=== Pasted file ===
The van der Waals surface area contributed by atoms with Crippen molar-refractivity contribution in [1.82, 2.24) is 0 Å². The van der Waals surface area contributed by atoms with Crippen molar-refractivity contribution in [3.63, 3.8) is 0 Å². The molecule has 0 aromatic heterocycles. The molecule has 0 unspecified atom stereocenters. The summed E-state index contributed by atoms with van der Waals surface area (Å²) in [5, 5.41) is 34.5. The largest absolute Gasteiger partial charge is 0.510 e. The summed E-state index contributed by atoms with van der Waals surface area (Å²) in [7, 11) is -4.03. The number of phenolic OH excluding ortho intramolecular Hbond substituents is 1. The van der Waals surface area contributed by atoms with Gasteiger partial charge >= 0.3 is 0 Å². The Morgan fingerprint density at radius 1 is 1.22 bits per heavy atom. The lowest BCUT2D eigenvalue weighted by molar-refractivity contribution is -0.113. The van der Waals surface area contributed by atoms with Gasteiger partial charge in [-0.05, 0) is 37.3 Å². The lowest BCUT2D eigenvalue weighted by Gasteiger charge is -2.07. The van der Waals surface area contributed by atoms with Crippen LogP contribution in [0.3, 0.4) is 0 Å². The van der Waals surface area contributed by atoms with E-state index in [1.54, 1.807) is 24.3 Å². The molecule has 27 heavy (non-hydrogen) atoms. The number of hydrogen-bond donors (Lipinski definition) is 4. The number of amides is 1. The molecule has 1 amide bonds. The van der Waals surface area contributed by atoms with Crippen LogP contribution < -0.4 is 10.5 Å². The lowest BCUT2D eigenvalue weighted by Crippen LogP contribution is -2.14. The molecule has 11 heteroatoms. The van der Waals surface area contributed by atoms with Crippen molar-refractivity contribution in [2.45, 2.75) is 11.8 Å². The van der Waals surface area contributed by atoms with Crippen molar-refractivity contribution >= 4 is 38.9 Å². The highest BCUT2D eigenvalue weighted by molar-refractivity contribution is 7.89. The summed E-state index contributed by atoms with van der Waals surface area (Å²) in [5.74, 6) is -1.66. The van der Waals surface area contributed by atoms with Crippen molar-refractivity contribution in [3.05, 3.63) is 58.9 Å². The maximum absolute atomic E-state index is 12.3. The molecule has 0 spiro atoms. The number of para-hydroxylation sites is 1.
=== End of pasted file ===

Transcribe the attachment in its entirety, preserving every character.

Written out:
The van der Waals surface area contributed by atoms with Crippen molar-refractivity contribution in [1.82, 2.24) is 0 Å². The van der Waals surface area contributed by atoms with Crippen molar-refractivity contribution in [3.63, 3.8) is 0 Å². The molecule has 0 aromatic heterocycles. The molecule has 0 unspecified atom stereocenters. The summed E-state index contributed by atoms with van der Waals surface area (Å²) in [5, 5.41) is 34.5. The largest absolute Gasteiger partial charge is 0.510 e. The summed E-state index contributed by atoms with van der Waals surface area (Å²) in [7, 11) is -4.03. The number of phenolic OH excluding ortho intramolecular Hbond substituents is 1. The van der Waals surface area contributed by atoms with Gasteiger partial charge >= 0.3 is 0 Å². The Morgan fingerprint density at radius 1 is 1.22 bits per heavy atom. The lowest BCUT2D eigenvalue weighted by molar-refractivity contribution is -0.113. The van der Waals surface area contributed by atoms with Gasteiger partial charge in [-0.05, 0) is 37.3 Å². The lowest BCUT2D eigenvalue weighted by Gasteiger charge is -2.07. The van der Waals surface area contributed by atoms with Crippen LogP contribution in [0.3, 0.4) is 0 Å². The van der Waals surface area contributed by atoms with E-state index in [1.54, 1.807) is 24.3 Å². The molecule has 27 heavy (non-hydrogen) atoms. The number of hydrogen-bond donors (Lipinski definition) is 4. The number of amides is 1. The molecule has 1 amide bonds. The van der Waals surface area contributed by atoms with Crippen LogP contribution < -0.4 is 10.5 Å². The lowest BCUT2D eigenvalue weighted by Crippen LogP contribution is -2.14. The molecule has 11 heteroatoms. The van der Waals surface area contributed by atoms with Crippen molar-refractivity contribution in [2.45, 2.75) is 11.8 Å². The van der Waals surface area contributed by atoms with Crippen molar-refractivity contribution >= 4 is 38.9 Å². The highest BCUT2D eigenvalue weighted by molar-refractivity contribution is 7.89. The summed E-state index contributed by atoms with van der Waals surface area (Å²) in [5.74, 6) is -1.66. The van der Waals surface area contributed by atoms with Crippen molar-refractivity contribution in [3.05, 3.63) is 58.9 Å². The maximum absolute atomic E-state index is 12.3. The molecule has 0 spiro atoms. The number of para-hydroxylation sites is 1.